This summer, darkness will fall across the face of America.
Birds will stop singing.
Temperatures will drop.
Stars will become visible in the daytime sky.
In about 100 days, a total solar eclipse will sweep across the continental United States for the first time since 1918. Astronomers are calling it the Great American Eclipse.
For the amateur sky-watcher, a total eclipse presents a rare opportunity to witness a cosmic hiccup in our day-night cycle.
For solar astronomers, however, the eclipse offers something else: three minutes (give or take) to collect as much data as possible about the sun’s usually hidden outer atmosphere.
Researchers have been anticipating the event for years…
“It’s a really unique feeling, standing in the shadow of the moon,” said Matt Penn, an astronomer at the National Solar Observatory in Tucson who has witnessed two total eclipses. “Crickets start to chirp. Birds start to roost. Chickens do weird things. And it’s all in reaction to the strange light.”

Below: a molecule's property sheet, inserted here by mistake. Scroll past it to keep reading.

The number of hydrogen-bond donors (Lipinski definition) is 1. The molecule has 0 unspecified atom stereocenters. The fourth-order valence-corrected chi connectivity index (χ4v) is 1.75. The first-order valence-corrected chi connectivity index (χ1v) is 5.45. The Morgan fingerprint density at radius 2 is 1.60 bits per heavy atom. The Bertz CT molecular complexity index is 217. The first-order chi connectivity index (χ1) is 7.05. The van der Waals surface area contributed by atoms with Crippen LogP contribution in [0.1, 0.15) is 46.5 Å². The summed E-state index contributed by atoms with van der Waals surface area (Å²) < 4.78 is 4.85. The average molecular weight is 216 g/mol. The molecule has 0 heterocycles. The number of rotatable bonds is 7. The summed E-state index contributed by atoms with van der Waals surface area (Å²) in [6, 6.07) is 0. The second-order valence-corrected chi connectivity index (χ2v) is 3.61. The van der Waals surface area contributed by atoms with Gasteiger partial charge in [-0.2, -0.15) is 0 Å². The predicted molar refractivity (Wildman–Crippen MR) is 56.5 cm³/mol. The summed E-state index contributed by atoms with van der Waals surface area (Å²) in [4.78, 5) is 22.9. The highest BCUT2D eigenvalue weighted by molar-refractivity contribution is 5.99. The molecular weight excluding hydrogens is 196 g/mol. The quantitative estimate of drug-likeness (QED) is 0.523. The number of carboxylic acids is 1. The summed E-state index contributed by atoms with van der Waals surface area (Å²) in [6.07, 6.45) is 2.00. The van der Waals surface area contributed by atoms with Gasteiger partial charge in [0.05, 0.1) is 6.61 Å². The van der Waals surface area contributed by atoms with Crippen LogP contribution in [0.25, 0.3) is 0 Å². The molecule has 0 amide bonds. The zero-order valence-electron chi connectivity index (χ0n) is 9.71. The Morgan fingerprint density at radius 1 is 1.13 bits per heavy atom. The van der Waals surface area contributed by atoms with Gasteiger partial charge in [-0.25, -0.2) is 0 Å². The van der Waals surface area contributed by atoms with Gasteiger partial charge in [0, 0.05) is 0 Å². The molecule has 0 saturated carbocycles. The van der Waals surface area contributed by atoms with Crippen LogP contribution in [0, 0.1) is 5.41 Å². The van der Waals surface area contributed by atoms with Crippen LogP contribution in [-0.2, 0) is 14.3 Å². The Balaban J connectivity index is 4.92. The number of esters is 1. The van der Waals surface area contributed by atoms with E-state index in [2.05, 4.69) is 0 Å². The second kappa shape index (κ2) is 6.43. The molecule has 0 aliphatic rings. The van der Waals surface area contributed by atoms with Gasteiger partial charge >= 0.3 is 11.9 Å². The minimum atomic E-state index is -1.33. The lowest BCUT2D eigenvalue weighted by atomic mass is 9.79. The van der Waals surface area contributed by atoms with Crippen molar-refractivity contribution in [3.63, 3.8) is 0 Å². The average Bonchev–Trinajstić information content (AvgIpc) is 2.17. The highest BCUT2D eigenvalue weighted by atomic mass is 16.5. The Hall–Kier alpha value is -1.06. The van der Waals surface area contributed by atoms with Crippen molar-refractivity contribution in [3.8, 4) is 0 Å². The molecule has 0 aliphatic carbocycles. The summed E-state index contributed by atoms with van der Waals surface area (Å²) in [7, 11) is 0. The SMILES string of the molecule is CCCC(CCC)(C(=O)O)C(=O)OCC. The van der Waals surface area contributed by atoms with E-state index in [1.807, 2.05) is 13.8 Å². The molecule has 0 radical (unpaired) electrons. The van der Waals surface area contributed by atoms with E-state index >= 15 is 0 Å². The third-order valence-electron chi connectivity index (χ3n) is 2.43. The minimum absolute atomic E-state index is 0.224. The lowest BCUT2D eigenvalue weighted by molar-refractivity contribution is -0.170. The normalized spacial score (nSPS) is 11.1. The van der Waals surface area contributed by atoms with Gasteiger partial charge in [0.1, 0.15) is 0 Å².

A total solar eclipse occurs somewhere on Earth about once every 18 months, and it can happen absolutely anywhere. That means most eclipse-chasers have to travel far from home to see one for themselves.
On Aug. 21, however, what’s known as the path of totality will cut a 60-mile-wide arc across the United States, beginning in Oregon at 10:15 a.m. local time and ending in South Carolina about an hour and a half later.